Maggie (When You and I Were Young, Maggie) is another tune that we played as a family band when I was a kid. My dad always led it on Tenor Banjo, and I would take a lead on fiddle for one of the verses.
Maggie has a sentimental feeling to me. What does it remind you of?
When You and I Were Young, Maggie Lyrics
Music by James Butterfield
Lyrics by George Johnson
I wandered today to the hill, Maggie
To watch the scene below
The creek and the rusty old mill, Maggie
Where we sat in the long, long ago.
The green grove is gone from the hill, Maggie
Where first the daisies sprung
The old rusty mill is still, Maggie
Since you and I were young.
A city so silent and lone, Maggie
Where the young and the gay and the best
In polished white mansion of stone, Maggie
Have each found a place of rest
Is built where the birds used to play, Maggie
And join in the songs that were sung
For we sang just as gay as they, Maggie
When you and I were young.
They say I am feeble with age, Maggie
My steps are less sprightly than then
My face is a well written page, Maggie
But time alone was the pen.
They say we are aged and grey, Maggie
As spray by the white breakers flung
But to me you’re as fair as you were, Maggie
When you and I were young.
And now we are aged and grey, Maggie
The trials of life nearly done
Let us sing of the days that are gone, Maggie
When you and I were young.
When You and I Were Young, Maggie according to Wikipedia
When You and I Were Young, Maggie is a famous folk song, popular song and standard. Though Springtown, Tennessee, has a small monument outside an old mill claiming the song was written by a local George Johnson, in 1820, for his Maggie, the truth is that its lyrics were written as a poem by the Canadian school teacher George Washington Johnson from Hamilton, Ontario. Margaret “Maggie” Clark was his pupil. They fell in love and during a period of illness, George walked to the edge of the Niagara escarpment, overlooking what is now downtown Hamilton, and composed the poem. The general tone is perhaps one of melancholy and consolation over lost youth rather than mere sentimentality or a fear of aging. It was published in 1864 in a collection of his poems entitled Maple Leaves. They were married in 1864 but Maggie’s health deteriorated and she died on May 12, 1865. James Austin Butterfield set the poem to music and it became popular all over the world. George Washington Johnson died in 1917. The schoolhouse where the two lovers met still stands on the escarpment above Hamilton, and a plaque bearing the name of the song has been erected in front of the old building. In 2005, George Washington Johnson was inducted into the Canadian Songwriters Hall of Fame.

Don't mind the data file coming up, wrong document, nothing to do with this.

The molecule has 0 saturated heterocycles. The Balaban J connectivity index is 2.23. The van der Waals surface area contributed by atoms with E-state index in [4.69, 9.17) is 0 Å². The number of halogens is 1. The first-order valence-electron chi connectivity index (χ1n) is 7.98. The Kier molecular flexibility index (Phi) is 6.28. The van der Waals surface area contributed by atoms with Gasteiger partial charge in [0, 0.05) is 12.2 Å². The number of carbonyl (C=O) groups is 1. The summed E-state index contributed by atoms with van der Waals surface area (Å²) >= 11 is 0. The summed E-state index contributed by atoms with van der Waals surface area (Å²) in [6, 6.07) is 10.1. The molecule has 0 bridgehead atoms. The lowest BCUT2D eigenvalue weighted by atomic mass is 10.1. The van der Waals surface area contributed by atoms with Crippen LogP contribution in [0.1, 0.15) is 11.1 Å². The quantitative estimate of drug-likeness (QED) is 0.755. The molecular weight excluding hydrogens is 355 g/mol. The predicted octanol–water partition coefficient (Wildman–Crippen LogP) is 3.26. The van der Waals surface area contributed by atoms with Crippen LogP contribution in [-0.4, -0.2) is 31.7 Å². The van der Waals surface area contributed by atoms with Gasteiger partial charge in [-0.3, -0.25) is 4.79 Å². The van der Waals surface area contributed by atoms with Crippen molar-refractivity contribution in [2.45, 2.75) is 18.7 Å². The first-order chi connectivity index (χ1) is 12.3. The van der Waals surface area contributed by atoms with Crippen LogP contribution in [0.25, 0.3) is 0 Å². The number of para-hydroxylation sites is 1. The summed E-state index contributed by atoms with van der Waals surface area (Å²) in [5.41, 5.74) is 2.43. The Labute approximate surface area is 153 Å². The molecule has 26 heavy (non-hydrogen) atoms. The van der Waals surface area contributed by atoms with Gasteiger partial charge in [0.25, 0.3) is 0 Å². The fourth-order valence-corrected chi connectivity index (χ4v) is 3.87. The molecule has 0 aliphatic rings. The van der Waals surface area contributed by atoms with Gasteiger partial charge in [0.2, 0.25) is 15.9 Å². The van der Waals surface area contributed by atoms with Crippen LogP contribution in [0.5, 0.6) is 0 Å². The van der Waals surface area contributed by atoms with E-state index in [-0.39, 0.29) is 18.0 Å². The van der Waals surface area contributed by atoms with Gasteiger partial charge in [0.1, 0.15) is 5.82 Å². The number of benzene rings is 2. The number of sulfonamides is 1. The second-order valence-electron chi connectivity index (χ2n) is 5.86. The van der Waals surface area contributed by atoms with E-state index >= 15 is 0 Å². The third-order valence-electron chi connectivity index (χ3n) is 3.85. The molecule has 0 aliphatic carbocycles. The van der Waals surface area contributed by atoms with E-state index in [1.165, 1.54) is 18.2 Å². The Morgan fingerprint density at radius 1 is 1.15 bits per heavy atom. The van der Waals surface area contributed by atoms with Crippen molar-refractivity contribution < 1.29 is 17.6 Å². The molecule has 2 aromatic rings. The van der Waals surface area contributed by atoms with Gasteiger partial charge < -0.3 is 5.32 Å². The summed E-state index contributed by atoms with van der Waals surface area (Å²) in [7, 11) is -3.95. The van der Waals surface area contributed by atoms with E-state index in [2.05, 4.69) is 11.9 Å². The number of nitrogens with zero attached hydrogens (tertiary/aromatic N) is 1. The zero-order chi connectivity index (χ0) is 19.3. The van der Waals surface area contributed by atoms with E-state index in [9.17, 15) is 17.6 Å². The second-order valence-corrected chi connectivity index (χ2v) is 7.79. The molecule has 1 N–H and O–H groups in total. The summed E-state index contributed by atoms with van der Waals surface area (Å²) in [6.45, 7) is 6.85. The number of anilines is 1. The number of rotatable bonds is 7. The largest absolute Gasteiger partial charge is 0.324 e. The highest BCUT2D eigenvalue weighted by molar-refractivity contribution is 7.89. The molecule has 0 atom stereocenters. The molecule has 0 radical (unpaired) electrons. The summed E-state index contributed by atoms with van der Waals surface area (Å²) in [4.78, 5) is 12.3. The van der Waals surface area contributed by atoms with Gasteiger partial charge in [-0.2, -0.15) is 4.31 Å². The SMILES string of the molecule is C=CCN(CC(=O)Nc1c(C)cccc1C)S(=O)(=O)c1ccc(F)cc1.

Some claim that the song was first sung by Frank Dumont “as the Duprez & Benedict’s Minstrels programs, dated, will show” in 1870. The song was first recorded by Corinne Morgan and Frank C. Stanley in 1905 and has been recorded since by many famous artists including opera tenors John McCormack and Jan Peerce, early country singer Fiddlin’ John Carson, bluegrass musicians Stanley Brothers, Reno and Smiley, Mac Wiseman, David Grisman and James Alan Shelton, crooners Perry Como and Gene Autry and popular singers such as Will Oakland, Henry Burr,Harry MacDonough and Frank Dunn. Instrumental recordings of Butterfield’s melody are also numerous, and date as far back as the 1930s. Notable recordings include those of jazzmen Benny Goodman, Fats Waller, Teddy Wilson and Sidney Bechet and ragtime pianist Johnny Maddox and Country guitar, Speedy Haworth. “Maggie” has been re-scored as “When You and Were Young, Maggie Blues”, by Jack Frost and Jimmy McHugh. Mills Music Inc. published this edition in 1922, and again in 1949 with Guy Lombardo’s picture on the cover. John W. Schaum arranged “When you and I were young Maggie Boogie” and had it published by Belwin Inc. in 1952. The song is also considered as a standard of dixieland.
The song was used by Seán O’Casey in his 1926 play The Plough and the Stars, but the name “Maggie” was changed to “Nora” because the character, Clitheroe, was singing it to his wife Nora. Johnny McEvoy recorded it as “Nora” in 1968 and had a number one hit in Ireland. In 1983 Irish duo Foster & Allen reached number 27 in the UK singles chart with their version. This led many people to think it was an Irish song. It was also recorded by De Dannan on the album “Star-Spangled Molly”, by Josef Locke on “Let there be Peace”,and by James Galway and The Chieftains on “In Ireland”. The Statler Brothers also recorded their harmonious rendition. In addition to Henry Burr, other Canadian performers such as Hank Snow, The Climax Jazz Band and Murray McLaughlin have also recorded it. American psychedelic rock band Magic Fern from Seattle (who wrote and performed together in the mid to late 1960s) recorded a version of this song entitled “Maggie” and that version is on the soundtrack for Adam Sandler’s film “Strange Wilderness”.
- ^ Rural Roots of Bluegrass: Songs, Stories & History By Wayne Erbsen p166
- ^ Excerpts from “When You and I Were Young, Maggie”, by George Rickard, 1981. Reprinted by Glanbrook Heritage Society, with permission, 2001.
- ^ Houghton, Margaret (ed.) Hamilton street names, p. 85 (2002)
- ^ Circus Historical Society, Burnt Cork Supplement, 2005, by William L. Slout. “The Younger Generation in Minstrelsy and Reminiscences of the Past,” by Frank Dumont, New York Clipper, March 27, 1915. (Accessed August 2011)
- ^ Encyclopedia of Music in Canada
- ^ The partial list of artists having recorded the song was compiled from the listing of the iTunes Store on February 21st 2008.
- ^ Broderick, Vincent (1990). Traditional Irish Flute Solos. Mel Bay Publications. p. 22. ISBN 1-85720-061-6. Retrieved 2011-04-05.